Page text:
Norte instead chooses to represent the first hazard in their journey in a scene where Rose and Enrique are caught sneaking unto the back of a truck, but instead of border patrol they are ensnared by a truck driver who does not mind giving them a ride.  However, the concept of avoiding a similar run-in with border patrol is represented by Rose and Enrique trying to blend in with the Mexican population.  In fact, before Rose and Enrique leave Guatemala they are specifically told they need to learn how to talk like Mexicans (essentially curse) and claim to be “Indians” from Oaxaca, Mexico.  This is not only to avoid deportation from the border patrol, but to avoid discrimination they might face as Central Americans; this is also portrayed in Sin when Mexican nationals throw rocks at the migrant filled train, yelling “Fucking immigrants! We don’t want you here!”  Moreover, this theme of discrimination reveals one of many very realistic threats to those crossing the border.  The hazards Sayra and her family face as well as Rose and Enrique’s as a whole are well elucidated here:

Many people from Central American countries trek through Mexico to the US, passing “through Mexico, which they call ‘crossing the beast,’ Central American immigrants, who the Mexican government has as felons, are routinely assaulted, raped, or robbed by hoodlums, including by members of the Los Angeles—based gang Mara Salvatrucha, and are hunted down by soldiers and the police, who strip them of their belongings and sometimes shoot to kill” (Novas 249).

This quote refers to the realism both films try to illuminate, a dangerous chasm that separates them from their home and Promised Land.  Furthermore, “The beast” has many faces as this quote illustrates, which well encompasses our characters’ sojourns through Mexico.

The Beast

For many crossing Mexico, riding “the beast” also refers to the various cargo trains many immigrants hazardously ride towards the north.  These trains are also referred to as the “El Tren de la Muerte” (train of death) because of the many dangers riding them can entail (Nazario xii).  For example, the sexual assault of women, death or injury from the train wheels (limb loss is not uncommon), robbery, bee attacks, kidnapping, derailing, murder, dehydration, and random acts of violence (Perasso) (Penhaul).  Many immigrants lose their lives catching a ride on these trains, “the majority of the Beast riders are Salvadoran, Guatemalan, or Honduran” (Perasso), which illuminates a tribute to realism for our Honduran characters in Sin.  Moreover, these dangers are elucidated in the film: the death of Sayra’s father (falling from the train), the Mara muggings, the attempted rape of Sayra, Lil’ Mago’s (Tenoch Huerta) murder, and the derailing of a train that postpones Sayra and her family leaving Chiapas.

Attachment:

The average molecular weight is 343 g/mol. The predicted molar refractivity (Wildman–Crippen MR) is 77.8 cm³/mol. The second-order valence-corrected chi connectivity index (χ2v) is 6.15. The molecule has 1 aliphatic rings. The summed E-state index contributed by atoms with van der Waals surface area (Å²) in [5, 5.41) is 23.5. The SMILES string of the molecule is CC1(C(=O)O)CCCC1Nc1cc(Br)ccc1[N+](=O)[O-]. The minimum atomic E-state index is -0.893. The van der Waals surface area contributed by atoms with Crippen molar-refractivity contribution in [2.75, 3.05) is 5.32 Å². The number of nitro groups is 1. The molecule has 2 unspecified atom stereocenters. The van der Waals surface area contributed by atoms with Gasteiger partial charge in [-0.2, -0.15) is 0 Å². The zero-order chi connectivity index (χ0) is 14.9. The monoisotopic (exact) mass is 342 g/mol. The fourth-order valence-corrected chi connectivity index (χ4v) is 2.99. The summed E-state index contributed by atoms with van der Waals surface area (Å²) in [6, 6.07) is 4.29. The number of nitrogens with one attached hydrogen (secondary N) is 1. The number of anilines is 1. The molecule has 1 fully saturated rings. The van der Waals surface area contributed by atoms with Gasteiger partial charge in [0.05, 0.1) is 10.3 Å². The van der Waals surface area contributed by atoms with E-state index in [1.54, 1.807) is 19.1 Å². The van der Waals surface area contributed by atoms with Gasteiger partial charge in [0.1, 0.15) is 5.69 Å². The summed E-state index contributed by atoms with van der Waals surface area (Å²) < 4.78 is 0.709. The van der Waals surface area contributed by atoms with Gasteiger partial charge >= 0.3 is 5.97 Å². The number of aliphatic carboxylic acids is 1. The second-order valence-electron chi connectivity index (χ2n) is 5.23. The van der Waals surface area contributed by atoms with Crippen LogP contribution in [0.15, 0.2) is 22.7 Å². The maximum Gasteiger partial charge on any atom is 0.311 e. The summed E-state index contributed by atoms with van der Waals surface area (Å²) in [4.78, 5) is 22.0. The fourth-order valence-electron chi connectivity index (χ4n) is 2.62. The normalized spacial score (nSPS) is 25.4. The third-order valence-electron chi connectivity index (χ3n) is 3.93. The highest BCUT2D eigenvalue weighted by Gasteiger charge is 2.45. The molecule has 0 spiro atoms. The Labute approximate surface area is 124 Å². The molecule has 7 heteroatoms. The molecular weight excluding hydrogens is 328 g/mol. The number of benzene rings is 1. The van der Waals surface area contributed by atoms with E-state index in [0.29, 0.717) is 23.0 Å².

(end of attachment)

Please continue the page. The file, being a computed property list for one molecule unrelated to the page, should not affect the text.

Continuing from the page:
The train is exemplary in Sin because it symbolizes the travel film narrative (migrant voyage), as well as functions in introducing Sayra to the many realistic dangers of traveling north through Mexico (chiefly the Mara Salvatruchas).  Writer/Director Cary Fukunaga researched Sayra’s journey by riding on the roofs of three immigrant packed trains in Mexico, including one that crossed the Chiapan countryside; his experience undoubtedly represents the realism we see in the film.  As Fukunaga recalls in an interview:

“We were attacked within three hours my first night… We were somewhere in the pitch black regions of the Chiapan country side. In the alcove of the next train car I heard the distinct pops of gunshots, always louder than they seem in the movies, then the screams of immigrants passing the word: “Pandillas! Pandillas!  Everyone scattered, I could hear them running in past our tanker car.  Not having any where to run to, I stayed on, waiting for there to be a sign the gangs or bandits were approaching us.  After a tense pause, the train rocked and continued on again north” (Indiewire).

Fukunaga’s description is very similar to the scene where Lil Mago is killed.  In fact, Fukunaga goes on to say that a man was even thrown from the train and found in the morning by authorities, near where Fukunaga estimated he fell; we are further reminded of the scene where Smiley (Kristian Ferrer) finds Lil’ Mago’s mangled body next to the tracks.

Fukunaga knew well the hazards and vulnerability migrants on the train face through personal experience and research, revealing why he chose to reinforce these hazards through other filmic elements.  In fact the first time Sayra and her family approach the train we are bombarded with warnings of the danger it represents.  This is accomplished first through a medium (tracking) three shot of them walking through the center of many immigrants who are waiting for the train.  Here we hear the sound of a string section playing slow minor chords as the film cuts to a frontal medium shot and then rear shot of Sayra and her family in selective focus; this separates them from the background and therefore showing us that they are vulnerable outsiders who are far from home.  Furthermore, everyone around the train is watching them while ‘sketchy’ looking youths begin to whistle and click at Sayra; her father then reinforces our concern by looking towards her as we cut to a loose close-up.  The idea of danger is further encompassed by Sayra’s father when they finally reach the door and partial shelter of the open train car.  Sayra’s father states: “Not half of these people are going to make it.”  However, the chief component that represents the danger of the train is made clear in the aforementioned scene, represented by dramatic music.